By Shrikant Shankar
England had a completely disastrous Ashes 2013-14 campaign losing the five-match series 0-5 against Australia. To say that England had arrived Down Under as the favourites is an understatement. Prior to the series, they had the better players on paper and also had won the previous Ashes in 2013 3-0. All hands directed at a closely fought series, with England coming out on top just about. Nobody would have expected a whitewash.
Big centuries would have been expected from Alastair Cook, Kevin Pietersen and Ian Bell. But only one century was scored by an England batsman compared to six different centurions from Australia. And if anyone would have put any sort of money on Ben Stokes being England’s first and only centurion in the series, then they would have got some extraordinary odds and would have become quite rich by now. The all-rounder did not even make his Test debut for England prior to the second Test in Adelaide.
Stokes bowled with pace, heart and passion throughout the series. He gave away a few runs, but that is a result of the bowler trying to bowl a fuller length in search of wickets. While batting, he was the only player who looked comfortable against Mitchell Johnson’s extreme pace. He finished as England’s third-highest run-scorer with 279 runs. He was only 15 runs behind Pietersen’s tally of 294 runs, which was England’s highest in the series. This is after playing one match and two innings lesser and coming in at No 6, compared to Pietersen’s more famed No 4 position.
Cook was a massive failure with the bat. The man tipped to break Sachin Tendulkar’s records in Test cricket, just found out that the journey at the top is not going to be as straightforward as people may make it seem. He scored a total of 766 runs in the 2010-11 Ashes series in Australia. He was the left-handed Don Bradman. In the 2013-14 series, Cook only managed 246 runs — that is staggeringly 56 runs lesser than what he scored in one Brisbane Test (67 and 235 not out) alone the last time out. His captaincy also has come under heavy scrutiny from many former players, especially from legendary Australian spinner, Shane Warne.
Bell too had a dour series scoring only 235 runs. Overall, the England batting was in shambles during the series. For the first time in Ashes history, England were bowled out in all 10 innings from the five matches. England could not make it to 200 on six occasions. They made 200-plus twice and had two scores over 300 runs. Totals like these will not win Test matches. It could not get more abject than that. The lower-order and the tail were blown away by Johnson and co. so technically, England had no resistance.
The bowling was also not up to standards. They had Australia five down for not many runs in the first innings of each and every Test, only to see Brad Haddin score at least half-centuries in each of those innings and change the momentum of the series. That showed that the bowling attack began with concentration and enthusiasm, but got tired and uninterested in the end. James Anderson was nowhere close to his best and could not build up pressure of any kind for large periods. He was the leading wicket-taker in the 2010-11 series with 24 wickets, but this time around, he took a mere 14 wickets.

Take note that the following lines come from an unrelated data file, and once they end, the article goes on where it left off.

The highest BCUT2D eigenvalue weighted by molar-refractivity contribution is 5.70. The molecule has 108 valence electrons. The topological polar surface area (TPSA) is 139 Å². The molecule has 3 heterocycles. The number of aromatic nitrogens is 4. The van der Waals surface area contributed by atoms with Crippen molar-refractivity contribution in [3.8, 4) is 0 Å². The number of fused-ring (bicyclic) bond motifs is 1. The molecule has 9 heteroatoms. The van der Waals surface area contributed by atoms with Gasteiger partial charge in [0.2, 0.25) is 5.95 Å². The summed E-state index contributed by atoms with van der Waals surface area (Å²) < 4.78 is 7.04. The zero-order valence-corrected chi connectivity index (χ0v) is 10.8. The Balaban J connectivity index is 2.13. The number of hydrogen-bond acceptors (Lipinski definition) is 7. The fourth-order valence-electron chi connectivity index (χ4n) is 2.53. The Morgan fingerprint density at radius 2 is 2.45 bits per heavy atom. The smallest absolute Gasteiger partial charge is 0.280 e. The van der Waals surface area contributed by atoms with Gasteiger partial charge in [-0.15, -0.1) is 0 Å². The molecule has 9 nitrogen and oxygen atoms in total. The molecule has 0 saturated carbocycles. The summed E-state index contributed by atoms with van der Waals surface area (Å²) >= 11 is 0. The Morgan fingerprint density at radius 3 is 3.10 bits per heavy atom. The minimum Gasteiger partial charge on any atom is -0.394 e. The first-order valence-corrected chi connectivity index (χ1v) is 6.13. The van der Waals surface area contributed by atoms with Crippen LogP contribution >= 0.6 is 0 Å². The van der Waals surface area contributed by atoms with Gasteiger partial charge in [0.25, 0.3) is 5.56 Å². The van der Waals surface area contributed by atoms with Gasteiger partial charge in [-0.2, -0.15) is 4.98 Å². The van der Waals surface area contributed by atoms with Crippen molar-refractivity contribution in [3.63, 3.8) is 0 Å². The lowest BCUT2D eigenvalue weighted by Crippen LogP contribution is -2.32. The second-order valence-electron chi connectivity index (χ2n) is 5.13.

Stuart Broad was one bowler who can come away from this holding his head up high. If not for Ryan Harris’s five-wicket haul in the last innings of the series, Broad would have been the second-highest wicket taker in the series behind Johnson’s 37 wickets. Broad took a total of 21 wickets. In fact, Broad started the series with a six-wicket haul in the first innings in Brisbane. Stokes too impressed with the ball. He picked up a six-wicket haul in the first innings of the fifth Test in Sydney. Stokes ended with 15 wickets in the series. Not bad for a debut series with both bat and ball, especially when his team were completely underperforming from all ends.
Graeme Swann retired from international cricket after the third Test in Perth. He too had a poor series as he picked up only seven wickets in five matches. Cook lost faith in Monty Panesar and only included him in the second and fourth Ashes Tests. Leg-spinner Scott Borthwick was picked only for the fifth Test and for good reason. He can bowl a bit, field quite well and bat a bit. Panesar is a very good bowler, but can’t do any of the other stuff. Tim Bresnan took five wickets, Chris Tremlett took four wickets and Boyd Rankin to one wicket. Hardly vintage England.
So, apart from Stokes and Broad, no other England player can actually claim that they gave it their all. England’s batting in the series has been woeful. Overall, the batting and bowling in the series has been a total failure and only two lights have come from it. A lot needs to be done in the meantime and the England players need to do a lot better with the bat. Stokes is a genuine all-rounder and Broad can bat a bit. Whatever happens, one thing is for certain — the only way for the England team is up. As what can be worse than losing 0-5 in an Ashes series?
(Shrikant Shankar is a writer/reporter at CricketCountry.com. Previously he has done audio commentary for various matches involving India, Indian Premier League and Champions League Twenty20 for ESPNSTAR.com. You can follow him on Twitter @Shrikant_23)
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